Mark Lusted: Managing Director & Founder, Dock9: Innovation for the incumbent

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Digital innovation agency Dock9 has a mission to help incumbents be as agile and innovative as the best start-ups in customer engagement and digital with clients from Lloyd’s brokers to global insurers, such as Arch and Assurant.

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Managing Director and Founder Mark Lusted joins Matthew to discuss what insurtech has taught insurers about digital engagement.


  • Creating "knock out" user engagement
  • Getting senior management attention when it comes to user testing 
  • Designing portals and websites for brokers
  • The rise of chatbots during Covid-19

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Innovation for the incumbent - Episode 95 highlights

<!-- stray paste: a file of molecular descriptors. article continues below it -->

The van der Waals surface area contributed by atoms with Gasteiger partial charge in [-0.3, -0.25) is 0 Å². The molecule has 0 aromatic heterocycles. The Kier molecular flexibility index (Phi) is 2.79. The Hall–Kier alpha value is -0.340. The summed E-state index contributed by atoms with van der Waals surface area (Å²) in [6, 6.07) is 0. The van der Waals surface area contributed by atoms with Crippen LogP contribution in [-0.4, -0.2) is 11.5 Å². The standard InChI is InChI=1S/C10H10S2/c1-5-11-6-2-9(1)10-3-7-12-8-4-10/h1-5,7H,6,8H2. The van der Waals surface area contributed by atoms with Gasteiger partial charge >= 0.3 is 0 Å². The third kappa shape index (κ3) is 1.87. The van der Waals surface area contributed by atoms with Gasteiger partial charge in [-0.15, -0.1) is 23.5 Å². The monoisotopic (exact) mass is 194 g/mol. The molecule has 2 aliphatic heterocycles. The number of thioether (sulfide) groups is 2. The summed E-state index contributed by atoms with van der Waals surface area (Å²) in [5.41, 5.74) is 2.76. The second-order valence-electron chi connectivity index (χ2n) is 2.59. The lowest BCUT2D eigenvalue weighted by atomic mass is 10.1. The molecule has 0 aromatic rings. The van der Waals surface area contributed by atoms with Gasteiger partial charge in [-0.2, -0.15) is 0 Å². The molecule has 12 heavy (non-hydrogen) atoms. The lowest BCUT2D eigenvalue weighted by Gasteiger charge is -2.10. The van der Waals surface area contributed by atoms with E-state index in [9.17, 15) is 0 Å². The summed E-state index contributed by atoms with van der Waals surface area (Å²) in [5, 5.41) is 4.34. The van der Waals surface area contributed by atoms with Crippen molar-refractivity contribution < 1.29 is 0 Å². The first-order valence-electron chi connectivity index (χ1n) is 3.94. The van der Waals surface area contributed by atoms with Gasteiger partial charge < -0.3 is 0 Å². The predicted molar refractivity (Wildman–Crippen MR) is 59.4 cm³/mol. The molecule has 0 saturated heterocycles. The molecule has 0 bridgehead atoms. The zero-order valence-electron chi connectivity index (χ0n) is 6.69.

You worked as a web designer and in marketing for private clients before launching Dock9 in 2008. What gave you the motivation to start your own business?

2008 was an interesting time in the markets and I was actually let go from a company because I was a non-fee owner. I used that as an opportunity to build on some private work I’d been doing building websites and to start Dock9. 

After spending four years post-university cutting my teeth in the commercial world, it was time to focus on financial companies and helping them to build digital products. The early 2010s was quite a boom time in digital despite the financial crisis. 

What range of services does Dock9 offer? 

We're a digital innovation agency that works in the financial services sector and we build websites, portals, chatbots and APIs. Our mission is to help incumbent players to innovate, adapt and hit back at the start-ups. 

Many people see the start-up world as great fun and innovative, but Dock9 has lined up with incumbent companies. Why did you make that decision?